Jimmy Garoppolo versus the Field: How the 49ers Quarterback Compares to Some of the Best
Image Credit: Andrew Giesemann
As you have already seen, and will continue to see this week, Green Bay has a real chance at beating the San Francisco 49ers, mainly because it employs Aaron Rodgers at its starting quarterback position. You will also hear how the 49ers have to be careful that their QB1, Jimmy Garoppolo, doesn’t toss their Super Bowl chances away with an ill-advised interception. Garoppolo is the Rodney Dangerfield of NFL QBs right now, just can’t get any respect, so I decided to take a look at Jimmy GQ and compare this, his first full starting season, with some of the greats that have played and see if we could see that Garoppolo is truly all Italian suits and good looks, or if he can actually “Fire that pigskin” as Johnny Moxon’s dad would say.
Garoppolo vs Peyton Manning
Let’s start with one of the better rookie quarterback seasons. A straight Manning-versus-Garoppolo comparison isn’t really fair, as Manning was drafted first overall, had the starting position since day one and started all 16 games his rookie season, compiling a record of 3-13 that first season. Meanwhile, Garoppolo as we all know, sat behind Tom Brady for three years, and then has spent a year and a half learning Kyle Shanahan’s playbook before his first full season as a starter. So this comparison is actually rather pointless, but it is interesting to see that Garoppolo is ahead of Manning in every statistical category, completing more passes on fewer attempts for more yards, more touchdowns and fewer interceptions. It is also interesting, for those who have decided to bag on Garoppolo for interceptions, Manning, who some consider to be the greatest cerebral QB of all time, only once threw for less than ten interceptions in a season for his entire career.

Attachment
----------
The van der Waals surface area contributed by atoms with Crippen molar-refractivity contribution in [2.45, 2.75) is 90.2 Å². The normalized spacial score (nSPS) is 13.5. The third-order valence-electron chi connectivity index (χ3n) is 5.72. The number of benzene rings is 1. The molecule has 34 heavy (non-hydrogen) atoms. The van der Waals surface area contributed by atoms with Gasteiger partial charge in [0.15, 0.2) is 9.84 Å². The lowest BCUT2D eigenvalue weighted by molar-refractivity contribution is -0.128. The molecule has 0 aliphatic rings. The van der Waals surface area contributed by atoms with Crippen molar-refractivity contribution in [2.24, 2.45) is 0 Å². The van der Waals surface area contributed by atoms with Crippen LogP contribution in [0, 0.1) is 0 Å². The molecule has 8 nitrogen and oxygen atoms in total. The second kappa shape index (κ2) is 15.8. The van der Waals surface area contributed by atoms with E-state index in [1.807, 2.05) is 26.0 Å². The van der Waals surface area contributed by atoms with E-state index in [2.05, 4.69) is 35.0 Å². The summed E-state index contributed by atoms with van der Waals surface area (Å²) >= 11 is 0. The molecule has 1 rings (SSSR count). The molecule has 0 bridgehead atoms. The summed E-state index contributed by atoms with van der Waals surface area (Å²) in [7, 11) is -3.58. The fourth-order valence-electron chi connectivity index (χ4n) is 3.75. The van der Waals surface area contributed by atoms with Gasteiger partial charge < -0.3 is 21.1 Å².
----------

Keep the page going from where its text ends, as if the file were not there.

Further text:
Garoppolo vs Aaron Rodgers
A slightly better comparison here, but not perfect. Rodgers spent his first three seasons backing up the Hall of Famer Brett Favre before the Green Bay Packers moved on to Rodgers as their QB1. This would have been the exact scenario for Garoppolo if he would have stayed in New England and the Patriots would have sent Tom Brady in a trade instead of Garoppolo two seasons ago.
When looking at their stats, it’s obvious that Rodgers was in a more pass-first offense than Garoppolo, putting up about four more pass attempts per game, but for those sixty extra attempts on the season, he only completed twelve more passes, for 60 more yards, so he averaged about 4 more yards a game than Garoppolo. Rodgers also only threw one more touchdown and the same amount of INTs. Rodgers first season as a starter amounted to a 6-10 record and the Packers out of the playoffs.
Garoppolo vs. Tom Brady
Brady’s first full year of starting at quarterback for the Patriots came in his second season. This was, of course, in Week 2 of the season, after Drew Bledsoe was injured. All Brady did was go on to lead the Patriots to a 20-17 Super Bowl victory over the St. Louis Rams after going 11-3 as a starter for the regular season. By all regards, Garoppolo has had a better first starting season up to this point, throwing more TDs (with a higher TD-per-throw percentage) and yards, with a higher completion percentage and lower interception percentage.